embedded software boot camp

Fuse Blown

Tuesday, October 3rd, 2006 by Nigel Jones

As a professional developer of embedded systems, I use a lot of sophisticated tools and best practices in order to create the best embedded applications I can. Today, however, I ran into an issue which makes a mockery of much of what I (and presumably you) do.

So what is this issue you ask? Well, in case you are unaware, two very popular microprocessor families (PIC & AVR & probably others) require one to configure multiple parameters in their microcontrollers via fuse bits. These parameters typically cover critical hardware parameters, such as oscillator type and frequency, brown out settings, code protection bits and so on. These fuse settings are NOT programmable from within the application and hence are typically outside the programmer’s direct control. Thus a solution based upon devices in these families consists of both the programming image (i.e. the binary representation of your code) and also the fuse bit settings.

Now, this wouldn’t be too bad if there was some way to combine both sets of information in to one master programming file. In fact both Microchip and Atmel allow one to do this within their IDE’s. However, what happens when one needs to have the microprocessors programmed on a high speed production gang programmer? Well, I found out today – and it isn’t pretty.

The procedure is to supply an Intel Hex record file for the application, and to provide the programming house with an email detailing the required fuse settings! So, after using all the sophisticated tools at my disposal to craft a working embedded system, I ultimately have to rely upon the manual transcription of configuration bits in to a programmer to ensure that the end product is actually programmed the way I need it to be.

This is patently absurd! We need an industry standard programming file that allows both the program image and the configuration bits to be defined, independent of the manufacturer, so that we can be confident that devices are programmed the way we want them to be. (Incidentally, checking a first article device is only of limited benefit, since in many cases, we want to set a lock bit that prevents anyone (including oneself) from reading anything about the device).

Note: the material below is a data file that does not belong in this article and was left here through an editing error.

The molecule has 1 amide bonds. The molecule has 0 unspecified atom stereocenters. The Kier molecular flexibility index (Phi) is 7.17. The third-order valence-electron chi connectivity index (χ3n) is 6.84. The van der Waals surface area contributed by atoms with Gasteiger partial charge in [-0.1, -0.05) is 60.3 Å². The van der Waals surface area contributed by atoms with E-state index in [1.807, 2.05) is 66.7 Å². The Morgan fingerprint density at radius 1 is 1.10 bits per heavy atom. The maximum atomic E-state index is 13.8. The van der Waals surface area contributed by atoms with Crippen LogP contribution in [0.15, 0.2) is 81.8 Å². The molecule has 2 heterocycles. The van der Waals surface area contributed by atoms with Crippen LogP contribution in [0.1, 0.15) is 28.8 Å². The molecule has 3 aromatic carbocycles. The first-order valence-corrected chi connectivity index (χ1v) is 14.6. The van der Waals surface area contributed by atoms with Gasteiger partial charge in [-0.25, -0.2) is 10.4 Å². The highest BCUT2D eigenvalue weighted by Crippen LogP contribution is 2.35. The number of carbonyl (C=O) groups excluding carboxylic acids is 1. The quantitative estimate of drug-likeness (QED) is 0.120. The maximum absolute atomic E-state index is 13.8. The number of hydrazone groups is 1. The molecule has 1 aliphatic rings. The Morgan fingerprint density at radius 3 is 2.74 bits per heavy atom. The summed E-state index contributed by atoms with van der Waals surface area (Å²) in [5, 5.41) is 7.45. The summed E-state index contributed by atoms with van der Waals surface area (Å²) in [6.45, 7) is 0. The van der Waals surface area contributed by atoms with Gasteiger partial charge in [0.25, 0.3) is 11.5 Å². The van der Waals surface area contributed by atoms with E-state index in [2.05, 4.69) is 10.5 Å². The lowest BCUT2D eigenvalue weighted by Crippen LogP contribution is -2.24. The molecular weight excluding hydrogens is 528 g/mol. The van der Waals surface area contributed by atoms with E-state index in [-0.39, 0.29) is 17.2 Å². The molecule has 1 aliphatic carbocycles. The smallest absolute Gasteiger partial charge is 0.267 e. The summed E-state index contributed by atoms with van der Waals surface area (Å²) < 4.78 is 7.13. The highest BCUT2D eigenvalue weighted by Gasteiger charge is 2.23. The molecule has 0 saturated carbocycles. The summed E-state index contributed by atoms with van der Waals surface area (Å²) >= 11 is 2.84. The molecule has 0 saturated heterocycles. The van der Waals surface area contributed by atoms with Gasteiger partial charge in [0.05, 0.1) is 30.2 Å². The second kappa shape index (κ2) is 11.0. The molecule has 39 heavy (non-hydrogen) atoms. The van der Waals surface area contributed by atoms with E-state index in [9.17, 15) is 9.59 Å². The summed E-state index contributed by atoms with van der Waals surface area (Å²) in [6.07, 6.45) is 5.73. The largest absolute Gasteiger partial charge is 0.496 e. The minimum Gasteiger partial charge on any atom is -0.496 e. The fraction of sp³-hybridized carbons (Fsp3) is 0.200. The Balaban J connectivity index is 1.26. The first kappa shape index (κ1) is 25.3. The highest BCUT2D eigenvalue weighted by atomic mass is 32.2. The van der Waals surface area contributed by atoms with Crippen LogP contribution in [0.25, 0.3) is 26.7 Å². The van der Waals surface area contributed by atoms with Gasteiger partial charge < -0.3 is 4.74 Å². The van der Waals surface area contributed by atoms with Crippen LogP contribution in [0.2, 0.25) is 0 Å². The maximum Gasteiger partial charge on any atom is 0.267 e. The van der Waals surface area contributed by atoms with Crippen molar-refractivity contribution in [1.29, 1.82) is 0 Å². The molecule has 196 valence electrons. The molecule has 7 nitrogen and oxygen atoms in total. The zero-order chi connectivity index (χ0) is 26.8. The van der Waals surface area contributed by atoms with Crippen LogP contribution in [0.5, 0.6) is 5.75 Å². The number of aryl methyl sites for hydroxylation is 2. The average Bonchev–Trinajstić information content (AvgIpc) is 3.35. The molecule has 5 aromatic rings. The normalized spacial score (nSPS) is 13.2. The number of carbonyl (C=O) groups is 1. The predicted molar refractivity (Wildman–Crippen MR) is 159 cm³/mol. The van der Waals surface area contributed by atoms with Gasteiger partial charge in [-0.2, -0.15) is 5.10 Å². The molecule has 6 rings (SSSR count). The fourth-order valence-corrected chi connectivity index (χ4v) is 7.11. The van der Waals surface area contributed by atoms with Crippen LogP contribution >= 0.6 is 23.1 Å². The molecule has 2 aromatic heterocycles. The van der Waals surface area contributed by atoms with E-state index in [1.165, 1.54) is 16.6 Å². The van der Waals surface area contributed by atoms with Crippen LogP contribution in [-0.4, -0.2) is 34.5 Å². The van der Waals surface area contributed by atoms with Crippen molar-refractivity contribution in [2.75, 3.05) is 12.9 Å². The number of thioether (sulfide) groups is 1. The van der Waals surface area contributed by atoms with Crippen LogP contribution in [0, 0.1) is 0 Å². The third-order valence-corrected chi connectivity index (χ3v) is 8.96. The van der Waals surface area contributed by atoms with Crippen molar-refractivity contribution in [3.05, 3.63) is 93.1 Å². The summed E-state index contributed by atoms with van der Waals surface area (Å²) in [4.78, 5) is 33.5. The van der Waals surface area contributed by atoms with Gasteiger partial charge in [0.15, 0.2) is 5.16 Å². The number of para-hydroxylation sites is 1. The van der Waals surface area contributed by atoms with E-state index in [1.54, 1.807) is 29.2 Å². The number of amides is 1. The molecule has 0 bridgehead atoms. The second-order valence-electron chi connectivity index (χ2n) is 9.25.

Does anyone out there have any ideas on how we can get this problem solved?


One Response to “Fuse Blown”

  1. justinx says:

    I know this is an old article. But if you do not know already:


    /* Print .fuse section of ELF file: avr-objdump -s -j .fuse */
    #define FUSE_BITS_LOW 0x62 /* Low fuse bits setting. */
    #define FUSE_BITS_HIGH 0xDC /* High fuse bits setting. */
    #define FUSE_BITS_EXTENDED 0xFF /* Extended fuse bits setting. */

    /* Print .lock section of ELF file: avr-objdump -s -j .lock */
    #define LOCK_BITS 0xFC /* Lock bits setting. LB Mode 3: Further programming and verification disabled. */

    /* Place fuses in a special section (.fuse) in the .ELF output file. */
    const FUSES = {
    FUSE_BITS_LOW, /* .low */
    FUSE_BITS_HIGH, /* .high */
    FUSE_BITS_EXTENDED, /* .extended */

    /* Place lockbits in a special section (.lock) in the .ELF output file. */

    int main(void)
    uint8_t fuseBitsLow;
    uint8_t fuseBitsHigh;
    uint8_t fuseBitsExtended;
    uint8_t lockBitss;

    /* Read lock bits and fuse bits. */
    fuseBitsLow = boot_lock_fuse_bits_get(GET_LOW_FUSE_BITS);
    fuseBitsHigh = boot_lock_fuse_bits_get(GET_HIGH_FUSE_BITS);
    fuseBitsExtended = boot_lock_fuse_bits_get(GET_EXTENDED_FUSE_BITS);
    lockBitss = boot_lock_fuse_bits_get(GET_LOCK_BITS);

    /* Ensure the lock bits and fuse bits are as expected. */
    if ((fuseBitsLow != FUSE_BITS_LOW) || (fuseBitsHigh != FUSE_BITS_HIGH)
    || (fuseBitsExtended != FUSE_BITS_EXTENDED) || (lockBitss != LOCK_BITS)) {
    } else { }


    The desired lock bits and fuse bits values can be read and stored for programming:
    avr-objdump -s -j .fuse main.elf
    avr-objdump -s -j .lock main.elf

    Details can be found at the following link:

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